How do you get rid of vertigo and dizziness?
Vertigo can limit a person’s activities and make them feel sick. Thankfully, exercise-based treatments have been found to be highly effective
Vertigo is defined as an illusion of movement in the room, most often experienced as the sensation of the room spinning. There are many different types of vertigo, but the most common is benign paroxysmal positional vertigo (also known as BPPV). BPPV is an inner ear problem that can cause symptoms of dizziness, intense spells of spinning, and nausea. This type of vertigo is usually treated and resolved within 1 to 3 sessions with a physiotherapist, using repositioning and strengthening maneuvers and other specialized treatments. There is no proven way to stop or prevent vertigo from happening or returning, but it is treatable with a high success rate.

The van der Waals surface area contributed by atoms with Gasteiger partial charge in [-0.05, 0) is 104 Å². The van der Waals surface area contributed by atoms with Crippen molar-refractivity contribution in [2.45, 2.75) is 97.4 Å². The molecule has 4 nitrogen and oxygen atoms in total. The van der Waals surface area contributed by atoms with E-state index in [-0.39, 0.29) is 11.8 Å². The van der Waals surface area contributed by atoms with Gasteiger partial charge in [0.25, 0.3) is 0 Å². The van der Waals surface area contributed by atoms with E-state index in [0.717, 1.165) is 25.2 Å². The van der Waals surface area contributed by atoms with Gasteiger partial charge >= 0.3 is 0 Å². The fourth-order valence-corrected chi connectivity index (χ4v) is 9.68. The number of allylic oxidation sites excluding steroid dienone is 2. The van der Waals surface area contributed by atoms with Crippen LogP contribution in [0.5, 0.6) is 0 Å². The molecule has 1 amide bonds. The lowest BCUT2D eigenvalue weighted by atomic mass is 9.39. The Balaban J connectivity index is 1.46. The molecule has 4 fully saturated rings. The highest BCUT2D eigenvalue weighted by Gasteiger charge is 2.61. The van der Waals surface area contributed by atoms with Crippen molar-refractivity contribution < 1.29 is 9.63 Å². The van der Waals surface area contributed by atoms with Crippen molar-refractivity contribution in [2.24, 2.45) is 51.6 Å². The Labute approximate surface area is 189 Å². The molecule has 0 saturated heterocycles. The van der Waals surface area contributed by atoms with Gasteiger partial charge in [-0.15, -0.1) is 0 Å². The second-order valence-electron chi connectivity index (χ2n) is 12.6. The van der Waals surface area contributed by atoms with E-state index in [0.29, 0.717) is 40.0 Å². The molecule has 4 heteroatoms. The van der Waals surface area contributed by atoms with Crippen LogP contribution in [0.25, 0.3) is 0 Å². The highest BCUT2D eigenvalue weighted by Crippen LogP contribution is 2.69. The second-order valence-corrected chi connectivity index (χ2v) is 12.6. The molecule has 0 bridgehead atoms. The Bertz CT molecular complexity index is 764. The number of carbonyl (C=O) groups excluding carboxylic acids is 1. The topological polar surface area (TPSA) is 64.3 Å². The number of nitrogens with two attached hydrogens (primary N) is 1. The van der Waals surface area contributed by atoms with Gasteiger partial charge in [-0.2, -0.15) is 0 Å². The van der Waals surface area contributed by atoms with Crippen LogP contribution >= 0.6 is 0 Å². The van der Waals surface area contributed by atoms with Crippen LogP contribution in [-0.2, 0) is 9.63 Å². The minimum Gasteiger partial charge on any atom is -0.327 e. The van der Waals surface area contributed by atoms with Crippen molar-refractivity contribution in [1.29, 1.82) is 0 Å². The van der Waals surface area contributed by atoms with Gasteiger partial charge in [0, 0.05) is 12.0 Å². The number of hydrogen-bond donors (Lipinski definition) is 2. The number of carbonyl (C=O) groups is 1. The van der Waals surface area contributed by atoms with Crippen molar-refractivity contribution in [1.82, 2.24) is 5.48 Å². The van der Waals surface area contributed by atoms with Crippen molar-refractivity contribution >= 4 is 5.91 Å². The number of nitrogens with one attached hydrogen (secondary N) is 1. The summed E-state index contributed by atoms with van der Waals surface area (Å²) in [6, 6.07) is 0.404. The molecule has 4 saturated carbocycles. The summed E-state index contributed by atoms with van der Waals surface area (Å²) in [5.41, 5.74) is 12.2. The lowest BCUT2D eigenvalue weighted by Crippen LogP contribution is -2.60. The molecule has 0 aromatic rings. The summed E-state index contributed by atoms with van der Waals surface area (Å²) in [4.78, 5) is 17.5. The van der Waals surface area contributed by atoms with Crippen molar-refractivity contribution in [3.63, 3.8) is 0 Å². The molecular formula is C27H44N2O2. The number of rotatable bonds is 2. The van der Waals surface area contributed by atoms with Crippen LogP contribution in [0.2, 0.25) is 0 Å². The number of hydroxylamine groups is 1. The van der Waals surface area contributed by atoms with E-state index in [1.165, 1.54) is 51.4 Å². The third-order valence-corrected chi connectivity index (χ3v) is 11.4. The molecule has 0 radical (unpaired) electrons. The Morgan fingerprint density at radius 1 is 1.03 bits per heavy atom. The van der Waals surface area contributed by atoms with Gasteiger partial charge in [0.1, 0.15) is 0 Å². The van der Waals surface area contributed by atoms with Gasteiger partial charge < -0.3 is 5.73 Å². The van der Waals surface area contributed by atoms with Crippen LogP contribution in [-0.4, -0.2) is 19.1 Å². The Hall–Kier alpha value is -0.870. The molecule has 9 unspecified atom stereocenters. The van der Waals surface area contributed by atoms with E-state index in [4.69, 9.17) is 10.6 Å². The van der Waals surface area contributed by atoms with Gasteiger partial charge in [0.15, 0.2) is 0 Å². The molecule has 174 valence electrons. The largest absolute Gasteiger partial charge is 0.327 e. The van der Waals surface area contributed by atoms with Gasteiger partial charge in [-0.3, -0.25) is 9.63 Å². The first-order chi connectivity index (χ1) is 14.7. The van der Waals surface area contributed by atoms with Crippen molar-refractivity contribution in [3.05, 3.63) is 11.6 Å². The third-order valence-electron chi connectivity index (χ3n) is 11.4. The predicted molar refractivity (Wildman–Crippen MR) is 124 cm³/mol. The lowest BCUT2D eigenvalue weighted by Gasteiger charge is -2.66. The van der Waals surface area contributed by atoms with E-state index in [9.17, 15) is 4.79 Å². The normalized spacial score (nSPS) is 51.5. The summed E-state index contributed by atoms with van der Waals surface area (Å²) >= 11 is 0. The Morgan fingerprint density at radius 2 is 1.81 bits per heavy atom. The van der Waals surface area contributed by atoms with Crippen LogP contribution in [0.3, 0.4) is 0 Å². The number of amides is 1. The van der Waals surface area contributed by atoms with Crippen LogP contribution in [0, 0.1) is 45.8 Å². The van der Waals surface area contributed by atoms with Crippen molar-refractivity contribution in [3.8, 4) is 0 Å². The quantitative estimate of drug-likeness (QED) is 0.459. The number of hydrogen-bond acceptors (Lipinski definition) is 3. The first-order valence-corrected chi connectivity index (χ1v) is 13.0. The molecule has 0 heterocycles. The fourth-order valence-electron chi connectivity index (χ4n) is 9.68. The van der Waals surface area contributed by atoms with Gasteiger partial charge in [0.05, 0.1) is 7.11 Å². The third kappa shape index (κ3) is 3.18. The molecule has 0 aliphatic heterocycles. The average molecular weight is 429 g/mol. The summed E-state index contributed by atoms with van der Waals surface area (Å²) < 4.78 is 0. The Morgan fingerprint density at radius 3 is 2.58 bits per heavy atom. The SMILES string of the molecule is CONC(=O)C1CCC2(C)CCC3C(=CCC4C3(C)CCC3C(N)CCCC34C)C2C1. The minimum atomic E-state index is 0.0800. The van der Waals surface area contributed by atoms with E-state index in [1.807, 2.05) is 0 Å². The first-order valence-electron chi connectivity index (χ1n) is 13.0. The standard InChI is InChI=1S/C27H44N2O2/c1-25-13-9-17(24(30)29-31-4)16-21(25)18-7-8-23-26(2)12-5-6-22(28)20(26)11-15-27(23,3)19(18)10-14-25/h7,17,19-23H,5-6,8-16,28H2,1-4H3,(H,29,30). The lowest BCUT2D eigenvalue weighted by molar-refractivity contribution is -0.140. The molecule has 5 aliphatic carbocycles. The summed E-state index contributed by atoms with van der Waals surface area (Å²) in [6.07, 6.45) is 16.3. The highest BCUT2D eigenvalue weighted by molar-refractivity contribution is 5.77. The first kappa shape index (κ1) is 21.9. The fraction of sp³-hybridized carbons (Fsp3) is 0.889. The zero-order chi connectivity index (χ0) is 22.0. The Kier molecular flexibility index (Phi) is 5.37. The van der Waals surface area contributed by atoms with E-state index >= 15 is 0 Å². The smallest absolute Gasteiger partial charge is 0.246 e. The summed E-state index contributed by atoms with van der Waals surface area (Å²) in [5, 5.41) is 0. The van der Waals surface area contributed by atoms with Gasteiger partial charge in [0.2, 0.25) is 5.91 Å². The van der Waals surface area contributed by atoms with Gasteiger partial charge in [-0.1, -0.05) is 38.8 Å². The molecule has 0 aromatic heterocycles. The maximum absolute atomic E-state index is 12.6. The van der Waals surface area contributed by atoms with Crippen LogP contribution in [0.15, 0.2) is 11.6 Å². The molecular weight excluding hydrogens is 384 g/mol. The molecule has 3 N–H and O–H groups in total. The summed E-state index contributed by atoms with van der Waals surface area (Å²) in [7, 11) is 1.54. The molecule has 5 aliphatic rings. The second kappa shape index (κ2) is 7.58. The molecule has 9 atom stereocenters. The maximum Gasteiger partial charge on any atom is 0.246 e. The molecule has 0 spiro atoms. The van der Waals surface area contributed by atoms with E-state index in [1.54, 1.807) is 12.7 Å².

What does vertigo feel like?
Those who experience vertigo often describe it as the sensation of the room spinning around them or that they are spinning. People with benign paroxysmal positional vertigo (also known as BPPV) experience symptoms such as:
- Triggered spells of spinning
- Loss of balance
What causes vertigo?
We all have calcium carbonate crystals called otoconia in our inner ears. When these tiny crystals get dislodged from their normal resting place and move through your inner ear’s semicircular canals, it sends powerful signals to the brain that you are violently spinning, even though you’re not.
Vertigo is triggered by movement and can arise from common day-to-day movements such as:
- Looking over your shoulder
- Bending over
- Rolling over in bed
- Sudden head movements